By Dan Walton
After several heavy snowfalls throughout the province this season, the Canadian Avalanche Centre has issued high danger ratings throughout many regions of British Columbia including the Purcells.
As of Wednesday, February 19th, conditions above or near the treeline and at the alpine level were under high alert Level 4 for an avalanche, with terrain below the treeline rated as Level 3 considerable avalanche risk according to the Canadian Avalanche Centre website. These warnings are consistent in bordering regions: the southern Rockies, Kootenay Boundary, and South Columbia.
Panorama Mountain Village saw approximately 75 centimetres of snow fall between February 11th and 18th. To mitigate the risk for skiers and boarders, the resorts blasting team has been eliminating avalanche risks on the high risk slopes.
Controlling the risk to the public before anything is open or when the mountain has closed for the day is our main priority, said Panorama marketing manager Jamie Hurschler. We control our inbound terrain when necessary with explosives or by skier control (ski cutting).
But for anyone planning to recreate outside the resorts, the Canadian Avalanche Association is advising steering clear of the backcountry.
A cohesive slab averaging 75 centimetres in depth rests on a weak layer that remains very sensitive to human triggering, reads a statement on the website. This problem is widespread, even below treeline. Fresh wind slabs are forming in open terrain at and above treeline too.
Should an avalanche occur in the Purcells under existing conditions, the expected size will be a two or three on scale of four, according to the website.
Panorama advises skiers and boarders never to enter the backcountry without a transceiver, probe and shovel and the knowledge to use them.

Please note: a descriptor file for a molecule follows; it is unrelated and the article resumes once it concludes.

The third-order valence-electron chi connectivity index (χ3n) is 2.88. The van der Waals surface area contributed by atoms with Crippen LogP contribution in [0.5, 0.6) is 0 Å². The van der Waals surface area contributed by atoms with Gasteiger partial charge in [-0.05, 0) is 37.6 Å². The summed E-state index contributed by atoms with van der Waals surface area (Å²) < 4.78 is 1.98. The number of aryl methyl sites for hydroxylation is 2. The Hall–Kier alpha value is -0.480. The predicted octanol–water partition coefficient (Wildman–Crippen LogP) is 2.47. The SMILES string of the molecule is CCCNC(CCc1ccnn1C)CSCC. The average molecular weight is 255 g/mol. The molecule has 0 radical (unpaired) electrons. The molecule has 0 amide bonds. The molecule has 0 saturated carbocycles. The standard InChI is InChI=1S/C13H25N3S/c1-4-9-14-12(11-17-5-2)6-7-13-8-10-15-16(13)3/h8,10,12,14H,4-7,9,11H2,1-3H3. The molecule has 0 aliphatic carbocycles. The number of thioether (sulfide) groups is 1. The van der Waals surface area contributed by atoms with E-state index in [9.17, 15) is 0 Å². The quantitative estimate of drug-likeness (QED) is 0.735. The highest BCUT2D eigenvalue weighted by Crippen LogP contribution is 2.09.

During big storm cycles like we have just seen, the stress on these layers can increase, therefore prompting a higher danger rating, Mr. Hurschler said. It has been rated high during this recent cycle.
When skiers and boarders leave a resorts boundary, they forgo the expertise of its avalanche assessment team and ski patrol service, he said.
Smartphone applications have been developed to serve as an affordable alternative to beacons that help locate buried bodies.
But late last fall, the Canadian Avalanche Centre criticized the apps, claiming smartphones are incapable of connecting with universal transceivers, which operate at 457 Khz the optimal frequency for tracking through dense snow and solid objects.
None of the various communication methods used by these apps come close to that standard, said Canadian Avalanche Centre executive director Gilles Valade.
For a smartphone program to be effective, rescue teams would have to know the victim was using an app as a beacon, and the particular brand.
And the accuracy of a GPS signal is nowhere near the precision required for finding an avalanche victim, said Mr. Valade. The Canadian Avalanche Centre sees no value in the savings offered through such apps, he said.
We are warning all backcountry users to not use any of these apps in place of an avalanche transceiver.
But even legitimate beacons wont always ensure survival. A fatality occurred earlier this month when on, February 15th, a 35-year-old man wearing proper safety gear, including a beacon, succumbed to injuries sustained from an avalanche triggered by a snowmobiling accident on Boulder Mountain close to Revelstoke.